Then, Part D is prescription drug coverage from a private insurer that helps you pay for your prescription medications. This coverage is helpful if you make a lot of trips to the pharmacy.

Avoid Costly Mistakes

Delaying enrollment in Medicare can sometimes result in penalties or a gap in healthcare coverage. You may have to pay a lifetime late enrollment penalty on your Medicare Part B and Part D premiums. And there is a chance that you will only be able to enroll during the Medicare General Enrollment Period (January 1 to March 31). This means your coverage would not start until July, and this can leave a risky gap in your insurance.

It is important to act right away and speak with a licensed insurance agent who can explain your exposure to penalties and help prevent you from making costly mistakes. Fill out the Eligibility Verification form above to get this process started.

Working Past the Age of 65

If you or your spouse have job-based health insurance and your employer is part of a group health plan, you don’t need to sign up for Medicare coverage while you’re still working. Just remember, if you do delay Medicare for this reason, you only have 8 months to enroll in Medicare once you or your spouse stop working OR your employer ends coverage (whichever happens first).

It’s always a good idea to confirm your Medicare options with your employer or union benefits administrator before delaying Part A and Part B. You can also fill out the Eligibility Verification form above to get a licensed insurance agent to help you understand your options.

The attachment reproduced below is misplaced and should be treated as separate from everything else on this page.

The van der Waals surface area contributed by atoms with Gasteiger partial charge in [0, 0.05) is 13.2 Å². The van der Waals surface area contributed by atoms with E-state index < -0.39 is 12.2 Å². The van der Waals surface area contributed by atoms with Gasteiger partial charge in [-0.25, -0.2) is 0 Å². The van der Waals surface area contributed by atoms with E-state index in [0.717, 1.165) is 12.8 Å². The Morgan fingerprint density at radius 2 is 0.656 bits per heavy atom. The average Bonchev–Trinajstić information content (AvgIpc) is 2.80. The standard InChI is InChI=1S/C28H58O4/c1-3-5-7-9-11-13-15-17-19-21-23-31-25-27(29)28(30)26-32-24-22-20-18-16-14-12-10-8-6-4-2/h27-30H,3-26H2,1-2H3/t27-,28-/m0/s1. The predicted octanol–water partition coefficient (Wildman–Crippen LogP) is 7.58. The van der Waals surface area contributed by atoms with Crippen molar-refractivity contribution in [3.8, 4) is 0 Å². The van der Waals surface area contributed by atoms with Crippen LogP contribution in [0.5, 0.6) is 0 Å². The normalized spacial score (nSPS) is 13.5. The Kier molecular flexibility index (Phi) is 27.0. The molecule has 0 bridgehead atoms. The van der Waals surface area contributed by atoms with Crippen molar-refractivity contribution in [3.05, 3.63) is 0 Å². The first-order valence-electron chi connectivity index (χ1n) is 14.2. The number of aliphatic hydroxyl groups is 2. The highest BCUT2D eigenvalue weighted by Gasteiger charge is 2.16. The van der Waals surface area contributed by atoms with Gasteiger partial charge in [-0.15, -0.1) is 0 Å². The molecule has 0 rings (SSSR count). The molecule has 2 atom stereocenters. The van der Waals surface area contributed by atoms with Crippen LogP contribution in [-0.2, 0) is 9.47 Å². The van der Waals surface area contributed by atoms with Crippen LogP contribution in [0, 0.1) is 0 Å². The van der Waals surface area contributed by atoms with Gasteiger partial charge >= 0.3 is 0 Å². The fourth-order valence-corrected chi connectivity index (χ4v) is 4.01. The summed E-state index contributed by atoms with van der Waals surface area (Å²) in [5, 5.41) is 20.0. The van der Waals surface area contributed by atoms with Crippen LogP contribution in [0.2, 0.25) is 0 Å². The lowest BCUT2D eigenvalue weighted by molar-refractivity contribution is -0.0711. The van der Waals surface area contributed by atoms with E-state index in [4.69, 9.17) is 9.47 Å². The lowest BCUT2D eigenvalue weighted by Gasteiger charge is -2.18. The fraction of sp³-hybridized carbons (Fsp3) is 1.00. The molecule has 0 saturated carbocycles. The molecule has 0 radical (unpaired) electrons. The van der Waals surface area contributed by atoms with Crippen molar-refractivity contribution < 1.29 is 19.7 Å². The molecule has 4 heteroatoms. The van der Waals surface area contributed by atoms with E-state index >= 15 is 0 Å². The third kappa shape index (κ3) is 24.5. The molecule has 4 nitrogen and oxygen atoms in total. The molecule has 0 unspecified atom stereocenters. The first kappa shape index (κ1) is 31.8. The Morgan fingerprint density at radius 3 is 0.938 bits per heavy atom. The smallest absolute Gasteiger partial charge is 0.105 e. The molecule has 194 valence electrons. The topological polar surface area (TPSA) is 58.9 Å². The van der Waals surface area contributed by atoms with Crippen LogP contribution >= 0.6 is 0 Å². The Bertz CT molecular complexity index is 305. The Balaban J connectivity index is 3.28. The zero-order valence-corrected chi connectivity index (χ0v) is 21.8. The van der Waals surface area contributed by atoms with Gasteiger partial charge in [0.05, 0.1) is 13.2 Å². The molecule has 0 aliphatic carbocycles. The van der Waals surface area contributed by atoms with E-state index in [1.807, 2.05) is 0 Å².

Consider Planning 6-Months Before Turning 65

You are first eligible for Medicare 3 months before the month you turn 65, but it’s a good idea to start the planning process 6 months prior to your 65th birthday and follow the steps below so you understand all your options. Remember, if you do NOT enroll in Medicare on time, you could face penalty fees for the rest of your life.

  1. Step 1

    Get Familiar with Medicare and All Its Parts

    Learning about the different parts of Medicare (Supplements and Parts A, B, C & D) is vital to helping you decide which coverage you need.

  2. Step 2

    Determine Your Initial Enrollment Period

    You can enroll in Medicare up to 3 months before your 65th birthday month and 3 months after. This 7-month period is called your Initial Enrollment Period or IEP.

  3. Step 3

    Decide whether to enroll in parts A & B

    Employment status, contributions to a Health Savings Account (HSA), and paying a premium for Part A can all be factors in this decision.

  4. Step 4

    Decide If You Want Additional Coverage

    Some people want to add dental, vision, and prescription drug coverage. Medicare Advantage Plans, Part C & D, and Supplement Insurance can be great options in this case.

  5. Step 5

    Verify Your Eligibility

    Understand what is covered when you enroll in Medicare, and what you still might need. Our licensed insurance agents are happy to help, just fill out the form above.

Verify Your Eligibility at 65